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Philly coalition sets new goals to boost graduation rates

Superintendent William Hite standing at a podium.
Avi Wolfman-Arent/WHYY

This article was originally published in The Notebook. In August 2020, The Notebook became Chalkbeat Philadelphia.

More than a decade after forming, a coalition of city agencies and nonprofits dedicated to improving high school graduation rates in Philadelphia has set new goals.

By 2020, the coalition, called Project U-Turn, aims for 70 percent of the city’s dropouts to return to school at some point and for half of those who return to earn their high school diploma. Right now, the coalition said, 54 percent of students who entered high school in 2008 but dropped out at some point eventually returned to school. Of those who returned, only 35 percent went on to graduate.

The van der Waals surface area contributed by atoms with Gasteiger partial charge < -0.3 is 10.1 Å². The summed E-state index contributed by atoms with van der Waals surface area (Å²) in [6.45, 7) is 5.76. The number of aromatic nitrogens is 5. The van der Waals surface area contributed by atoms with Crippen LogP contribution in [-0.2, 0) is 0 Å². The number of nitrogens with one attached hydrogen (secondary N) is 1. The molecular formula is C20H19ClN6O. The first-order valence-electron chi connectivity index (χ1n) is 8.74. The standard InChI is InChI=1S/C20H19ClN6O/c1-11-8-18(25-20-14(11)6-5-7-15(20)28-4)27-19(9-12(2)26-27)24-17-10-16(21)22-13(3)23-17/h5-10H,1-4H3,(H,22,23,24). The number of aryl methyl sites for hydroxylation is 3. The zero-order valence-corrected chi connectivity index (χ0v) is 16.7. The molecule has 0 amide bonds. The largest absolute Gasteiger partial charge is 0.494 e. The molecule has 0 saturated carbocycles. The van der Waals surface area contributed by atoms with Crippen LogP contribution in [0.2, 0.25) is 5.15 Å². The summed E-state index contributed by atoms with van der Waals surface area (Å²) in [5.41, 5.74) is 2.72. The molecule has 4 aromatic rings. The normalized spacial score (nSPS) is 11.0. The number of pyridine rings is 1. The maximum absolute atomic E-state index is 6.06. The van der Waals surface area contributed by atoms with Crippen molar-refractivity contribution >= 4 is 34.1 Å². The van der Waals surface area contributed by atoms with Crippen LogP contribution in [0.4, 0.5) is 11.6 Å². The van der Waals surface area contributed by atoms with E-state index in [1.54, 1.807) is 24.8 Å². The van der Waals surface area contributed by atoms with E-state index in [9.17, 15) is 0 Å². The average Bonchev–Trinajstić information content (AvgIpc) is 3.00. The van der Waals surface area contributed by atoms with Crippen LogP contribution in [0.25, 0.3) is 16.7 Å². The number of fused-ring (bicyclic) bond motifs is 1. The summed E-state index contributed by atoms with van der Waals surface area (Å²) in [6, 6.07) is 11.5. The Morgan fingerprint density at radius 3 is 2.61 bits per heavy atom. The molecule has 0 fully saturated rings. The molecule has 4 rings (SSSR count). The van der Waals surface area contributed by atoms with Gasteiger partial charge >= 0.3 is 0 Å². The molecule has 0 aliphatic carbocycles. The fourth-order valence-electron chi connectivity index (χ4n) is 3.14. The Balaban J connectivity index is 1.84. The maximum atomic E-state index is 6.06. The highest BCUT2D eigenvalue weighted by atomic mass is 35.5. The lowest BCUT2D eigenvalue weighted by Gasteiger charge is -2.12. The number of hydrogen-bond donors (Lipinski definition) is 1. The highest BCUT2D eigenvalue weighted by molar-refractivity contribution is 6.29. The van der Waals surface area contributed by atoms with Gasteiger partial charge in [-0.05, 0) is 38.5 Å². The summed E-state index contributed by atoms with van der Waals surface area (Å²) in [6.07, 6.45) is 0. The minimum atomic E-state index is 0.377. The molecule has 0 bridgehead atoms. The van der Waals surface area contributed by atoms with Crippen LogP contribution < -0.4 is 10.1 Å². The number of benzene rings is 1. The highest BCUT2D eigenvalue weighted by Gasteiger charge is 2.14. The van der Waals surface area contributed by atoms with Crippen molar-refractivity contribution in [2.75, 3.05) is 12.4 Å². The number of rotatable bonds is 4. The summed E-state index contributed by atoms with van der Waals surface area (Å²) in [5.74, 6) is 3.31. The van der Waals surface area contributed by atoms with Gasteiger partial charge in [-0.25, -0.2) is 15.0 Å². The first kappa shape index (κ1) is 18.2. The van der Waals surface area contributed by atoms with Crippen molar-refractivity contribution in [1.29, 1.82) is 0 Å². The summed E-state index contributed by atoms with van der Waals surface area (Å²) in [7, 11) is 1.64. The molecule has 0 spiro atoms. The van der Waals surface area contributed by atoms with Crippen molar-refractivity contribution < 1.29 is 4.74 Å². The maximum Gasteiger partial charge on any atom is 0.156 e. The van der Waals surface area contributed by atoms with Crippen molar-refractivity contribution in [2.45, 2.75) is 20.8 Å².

The coalition — with members from 25 organizations and government entities, including the School District of Philadelphia — also vowed to reduce the number of students who "disconnect from high school" to 20 percent by 2020. Among students who started at a Philadelphia high school in 2008, 25 percent dropped out within four years, according to a Project U-Turn report.

Read the rest of this story at NewsWorks

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